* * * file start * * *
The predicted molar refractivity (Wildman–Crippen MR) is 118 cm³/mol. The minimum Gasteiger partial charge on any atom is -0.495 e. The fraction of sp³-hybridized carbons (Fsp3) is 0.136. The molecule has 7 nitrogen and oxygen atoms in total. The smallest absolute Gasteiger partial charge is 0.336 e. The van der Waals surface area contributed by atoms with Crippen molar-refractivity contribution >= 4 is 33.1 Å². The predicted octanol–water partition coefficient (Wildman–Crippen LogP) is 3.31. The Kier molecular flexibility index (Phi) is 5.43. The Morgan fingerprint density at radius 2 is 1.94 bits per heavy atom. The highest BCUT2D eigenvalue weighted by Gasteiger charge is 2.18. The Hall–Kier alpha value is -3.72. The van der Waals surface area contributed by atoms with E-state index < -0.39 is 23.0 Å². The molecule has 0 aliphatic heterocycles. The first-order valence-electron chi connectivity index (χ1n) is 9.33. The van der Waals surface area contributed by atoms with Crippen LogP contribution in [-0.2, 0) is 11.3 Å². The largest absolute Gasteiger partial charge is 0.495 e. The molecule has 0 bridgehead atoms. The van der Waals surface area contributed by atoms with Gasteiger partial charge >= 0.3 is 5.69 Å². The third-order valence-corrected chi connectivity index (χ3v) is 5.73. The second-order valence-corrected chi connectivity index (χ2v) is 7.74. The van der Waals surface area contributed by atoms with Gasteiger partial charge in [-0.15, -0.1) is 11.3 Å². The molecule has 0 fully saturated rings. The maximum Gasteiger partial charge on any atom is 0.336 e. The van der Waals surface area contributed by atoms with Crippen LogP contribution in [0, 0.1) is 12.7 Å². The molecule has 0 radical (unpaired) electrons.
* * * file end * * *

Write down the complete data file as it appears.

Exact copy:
The predicted molar refractivity (Wildman–Crippen MR) is 118 cm³/mol. The minimum Gasteiger partial charge on any atom is -0.495 e. The fraction of sp³-hybridized carbons (Fsp3) is 0.136. The molecule has 7 nitrogen and oxygen atoms in total. The smallest absolute Gasteiger partial charge is 0.336 e. The van der Waals surface area contributed by atoms with Crippen molar-refractivity contribution >= 4 is 33.1 Å². The predicted octanol–water partition coefficient (Wildman–Crippen LogP) is 3.31. The Kier molecular flexibility index (Phi) is 5.43. The Morgan fingerprint density at radius 2 is 1.94 bits per heavy atom. The highest BCUT2D eigenvalue weighted by Gasteiger charge is 2.18. The Hall–Kier alpha value is -3.72. The van der Waals surface area contributed by atoms with E-state index < -0.39 is 23.0 Å². The molecule has 0 aliphatic heterocycles. The first-order valence-electron chi connectivity index (χ1n) is 9.33. The van der Waals surface area contributed by atoms with Crippen LogP contribution in [-0.2, 0) is 11.3 Å². The largest absolute Gasteiger partial charge is 0.495 e. The molecule has 0 bridgehead atoms. The van der Waals surface area contributed by atoms with Gasteiger partial charge >= 0.3 is 5.69 Å². The third-order valence-corrected chi connectivity index (χ3v) is 5.73. The second-order valence-corrected chi connectivity index (χ2v) is 7.74. The van der Waals surface area contributed by atoms with Gasteiger partial charge in [-0.15, -0.1) is 11.3 Å². The molecule has 0 fully saturated rings. The maximum Gasteiger partial charge on any atom is 0.336 e. The van der Waals surface area contributed by atoms with Crippen LogP contribution in [0, 0.1) is 12.7 Å². The molecule has 0 radical (unpaired) electrons.